There is a wide array of imaging modalities for evaluating the lumbar spine. The type of test depends on the pathology, the amount of radiation involved, contraindications, and any allergy to contrast. The American College of Radiology considers these and has recommendations on the kind of test based on symptoms. ACR appropriateness criteria can help to select the right imaging modality based on suspected pathology for symptoms such as suspected spine trauma, low back pain, low back pain with fever, etc.[4][6]

Plain Radiograph

Radiographs are economical, portable, and readily available. They are the first-line modality for evaluating back pain. Radiographs can evaluate vertebral body height, displaced fractures, and dislocations. They help in assessing the stability of the spine with flexion and extension views. However, evaluation of nondisplaced fractures, metastases, and soft-tissue abnormalities are subject to limitations of overlying hardware, positioning, and bowel gas. The radiation dose from radiographs also limits their use in pregnant patients. 

Computed Tomography

CT is a reliable method for evaluating the lumbar spine and provides great bony detail for assessing trauma, non displaced fractures, complex fractures, scoliosis, pre, and post-operative patients. CT is beneficial following surgery to evaluate the surgical hardware and bone graft material, which are not well assessed on MRI. CT myelograms are useful in patients with various spinal equipment and in patients who have a contraindication for MRI. These take place after instilling a radiopaque dye into the subarachnoid space by lumbar puncture under fluoroscopy or CT guidance.[7] CT myelogram is also important for diagnosing occult sites of CSF leak following lumbar spine surgery or trauma.[8] Contraindications for CT myelogram include pregnancy and other general contraindications for a lumbar puncture, such as severe bleeding disorders and elevated intracranial pressure. 

Magnetic Resonance

MRI is one of the most sensitive and specific modalities for evaluating the lumbar spine. Moreover, there are no side effects of radiation. It provides information about the vertebral bodies, disc spaces, spinal canal, including the meninges, spinal cord, conus, cauda equina, and exiting nerve roots. Multiple sequences are obtained in different planes, each of which helps in evaluating various pathologies. The most common sequences include sagittal and axial T1 and T2 and a sagittal STIR (short tau inversion recovery). Post-contrast T1 weighted sequence is useful for evaluating spinal infections, postoperative complications, vascular malformation, primary spinal tumors, and metastases. Prostate metastasis, which is frequently visible in the lumbar spine, can also be assessed on MRI. Complications associated with metastatic disease, such as cord compression, can also be diagnosed on MRI. STIR sequences are beneficial in assessing marrow edema, which produces an increased signal on these sequences.[9][10][11]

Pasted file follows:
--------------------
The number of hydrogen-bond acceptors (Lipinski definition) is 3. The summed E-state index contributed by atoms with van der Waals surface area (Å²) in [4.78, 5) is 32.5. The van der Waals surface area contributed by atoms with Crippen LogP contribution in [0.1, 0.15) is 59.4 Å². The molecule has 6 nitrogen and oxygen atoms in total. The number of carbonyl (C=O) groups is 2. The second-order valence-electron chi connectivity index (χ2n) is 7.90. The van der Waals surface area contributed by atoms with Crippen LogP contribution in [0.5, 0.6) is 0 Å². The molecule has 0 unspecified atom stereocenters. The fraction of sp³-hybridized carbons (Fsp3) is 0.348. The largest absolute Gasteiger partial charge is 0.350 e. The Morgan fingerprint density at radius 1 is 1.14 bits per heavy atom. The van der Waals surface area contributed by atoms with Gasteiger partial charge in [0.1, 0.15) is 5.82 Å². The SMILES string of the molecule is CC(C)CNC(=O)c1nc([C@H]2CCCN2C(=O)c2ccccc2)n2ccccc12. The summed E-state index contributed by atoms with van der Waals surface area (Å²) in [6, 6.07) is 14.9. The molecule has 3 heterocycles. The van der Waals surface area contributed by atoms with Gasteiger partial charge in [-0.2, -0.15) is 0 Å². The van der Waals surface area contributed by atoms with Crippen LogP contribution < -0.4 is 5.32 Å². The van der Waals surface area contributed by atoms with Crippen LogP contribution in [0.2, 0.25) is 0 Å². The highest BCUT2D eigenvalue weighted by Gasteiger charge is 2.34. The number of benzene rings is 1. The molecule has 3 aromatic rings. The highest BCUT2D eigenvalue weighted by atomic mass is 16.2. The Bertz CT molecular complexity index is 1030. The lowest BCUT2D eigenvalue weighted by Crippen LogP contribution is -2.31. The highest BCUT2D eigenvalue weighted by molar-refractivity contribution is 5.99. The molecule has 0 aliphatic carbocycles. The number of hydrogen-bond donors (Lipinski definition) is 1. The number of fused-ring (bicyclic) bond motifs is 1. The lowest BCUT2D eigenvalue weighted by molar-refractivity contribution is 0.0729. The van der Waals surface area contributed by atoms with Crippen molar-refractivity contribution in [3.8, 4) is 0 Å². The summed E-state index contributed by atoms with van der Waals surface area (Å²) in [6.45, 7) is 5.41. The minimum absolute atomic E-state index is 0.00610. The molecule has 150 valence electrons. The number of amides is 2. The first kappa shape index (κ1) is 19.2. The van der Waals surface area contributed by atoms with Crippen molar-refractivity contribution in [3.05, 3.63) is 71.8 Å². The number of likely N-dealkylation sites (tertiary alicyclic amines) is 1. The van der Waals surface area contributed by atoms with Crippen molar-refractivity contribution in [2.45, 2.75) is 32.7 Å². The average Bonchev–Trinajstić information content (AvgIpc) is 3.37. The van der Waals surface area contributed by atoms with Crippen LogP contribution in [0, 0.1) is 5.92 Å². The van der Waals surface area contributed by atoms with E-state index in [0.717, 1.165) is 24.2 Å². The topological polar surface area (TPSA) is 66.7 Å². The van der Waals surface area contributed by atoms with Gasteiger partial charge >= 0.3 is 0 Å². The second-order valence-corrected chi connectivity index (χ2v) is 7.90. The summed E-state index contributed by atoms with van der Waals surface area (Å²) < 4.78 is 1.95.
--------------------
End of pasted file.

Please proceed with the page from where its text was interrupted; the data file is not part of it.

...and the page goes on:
Ultrasonography helps to evaluate the lumbar spine in neonates. It can give information on congenital abnormalities of the spinal cord during a bedside evaluation and help assess CSF pulsations. In adults, it helps to assess for superficial collections and in planning percutaneous interventions.

Nuclear Medicine

Bone scan using radioactive tracer technetium 99m methylene diphosphonate is useful in evaluating active bone formation in the body like osteoblastic metastases from prostate cancer. However, fractures can also appear as false positives on bone scans performed for metastasis. F-18 FDG-PET/CT involves an injection of a radiopharmaceutical, 18F FDG, which is seen preferentially at sites of abnormal glucose metabolism. A fused image of PET scan and a CT scan of the whole body helps to localize the metabolic abnormality accurately. FDG PET scans help evaluate bony metastases and spinal cord masses. However, they can also be positive in infections such as vertebral body osteomyelitis as there is an altered glucose mechanism at the site of the infection.